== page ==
Have you ever been to a national park? If so, you must have tried to trace or locate a wild animal by trying to see its footprints on the soil. For example, people who go to Jim Corbett National Park, in Uttar Pradesh, India, spend most of their time looking for tigers. They do so by trying to look for its pug marks on the soil. If they find even one, they return happy and spin tall tales of adventure to their friends, about “How I saw a tiger”. We know because we have done it.
While we humans try to locate wild animals through their footprints, Planet Earth quietly keeps a record of our footprints. Human footprints – of every individual, every community, every country. How, you may ask. Simple. The earth provides us almost everything that we need to live, eat, sleep, work, play, travel and entertain. Many of us manage to do all this in great comfort, especially in the cities. Of course, one has to have money to do all this, which more people in the cities have more of than anywhere else. The poor have a bad time even in the cities, be it regarding food, drinking water, sanitation, or shelter.
To do all this, one uses up the earth’s resources – its land. Because some of us have more buying power, we end up using more resources than we actually need. We do it because we have unlimited desires and wants. What we need to ask is how much of the earth’s resources are we using up. We also create a great deal of waste and pollution. So we need to think how much land we use to dispose that waste.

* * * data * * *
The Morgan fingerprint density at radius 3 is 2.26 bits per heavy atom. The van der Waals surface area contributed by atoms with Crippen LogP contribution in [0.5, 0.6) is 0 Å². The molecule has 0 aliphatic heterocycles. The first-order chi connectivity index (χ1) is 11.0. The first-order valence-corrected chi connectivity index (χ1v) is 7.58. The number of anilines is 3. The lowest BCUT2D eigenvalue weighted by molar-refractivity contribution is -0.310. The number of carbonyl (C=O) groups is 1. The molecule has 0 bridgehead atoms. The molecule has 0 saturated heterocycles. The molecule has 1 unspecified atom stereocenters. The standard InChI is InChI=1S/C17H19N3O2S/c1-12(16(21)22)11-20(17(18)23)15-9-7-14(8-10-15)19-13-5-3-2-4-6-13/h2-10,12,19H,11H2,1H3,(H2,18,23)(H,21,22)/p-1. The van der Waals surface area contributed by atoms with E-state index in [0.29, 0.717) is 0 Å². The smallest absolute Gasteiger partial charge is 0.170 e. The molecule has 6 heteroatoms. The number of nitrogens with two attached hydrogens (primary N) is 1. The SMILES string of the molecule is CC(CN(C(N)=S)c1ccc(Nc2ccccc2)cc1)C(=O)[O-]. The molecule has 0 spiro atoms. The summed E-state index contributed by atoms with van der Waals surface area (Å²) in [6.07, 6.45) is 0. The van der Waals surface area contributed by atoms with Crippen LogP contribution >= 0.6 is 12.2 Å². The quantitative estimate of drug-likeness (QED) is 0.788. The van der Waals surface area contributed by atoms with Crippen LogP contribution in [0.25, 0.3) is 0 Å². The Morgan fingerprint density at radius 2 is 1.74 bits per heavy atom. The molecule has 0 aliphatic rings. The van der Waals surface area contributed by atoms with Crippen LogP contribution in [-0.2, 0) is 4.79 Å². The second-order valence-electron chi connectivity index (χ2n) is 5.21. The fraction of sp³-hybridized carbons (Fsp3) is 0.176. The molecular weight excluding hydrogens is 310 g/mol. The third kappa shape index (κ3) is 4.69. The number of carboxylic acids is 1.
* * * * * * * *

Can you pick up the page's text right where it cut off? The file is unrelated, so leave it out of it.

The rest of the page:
Two things happen. Vast sections of the world’s population get much less resources than they need to live with dignity. They live surrounded by dirt, disease, drought and famine, as Indians living in Rajasthan and Gujarat are experiencing. Secondly, the earth also undergoes a lot of wear and tear.
The amount of resources we use are like footprints. They show whose lifestyles are a burden on the earth and whose aren’t. The lifestyles of individuals as well as countries. For, the earth does not have unlimited resources. Because of the few who eat up most of the earth’s resources, the majority has to bear the consequences – like pollution. This is the ecological footprint that the earth keeps in its memory.
Some years ago, a distinguished expert, called William Rees, developed this technique of the ecological footprint. Today, this technique has become like a magnifying glass. It allows us to see whether we are living lives in a way that keeps the earth in a reasonably good shape. Once the earth goes out of shape, there is no hope for living beings.
Countries like the United States and Canada are the big gobblers and they have big ecological footprints. Rees calculated that the average amount of energy and materials consumed by a Canadian is the same amount as an area of 4.3 hectares can produce.
India has a footprint of 0.4. This means that the energy and materials consumed by an Indian is the same as what 0.4 hectares of land can produce. But if we look carefully, we will find that within India, the footprints of the city Indian are much larger than the rural Indian. And if we look carefully, the urban rich Indian’s footprint may be even larger than the entire size of the poor Indian.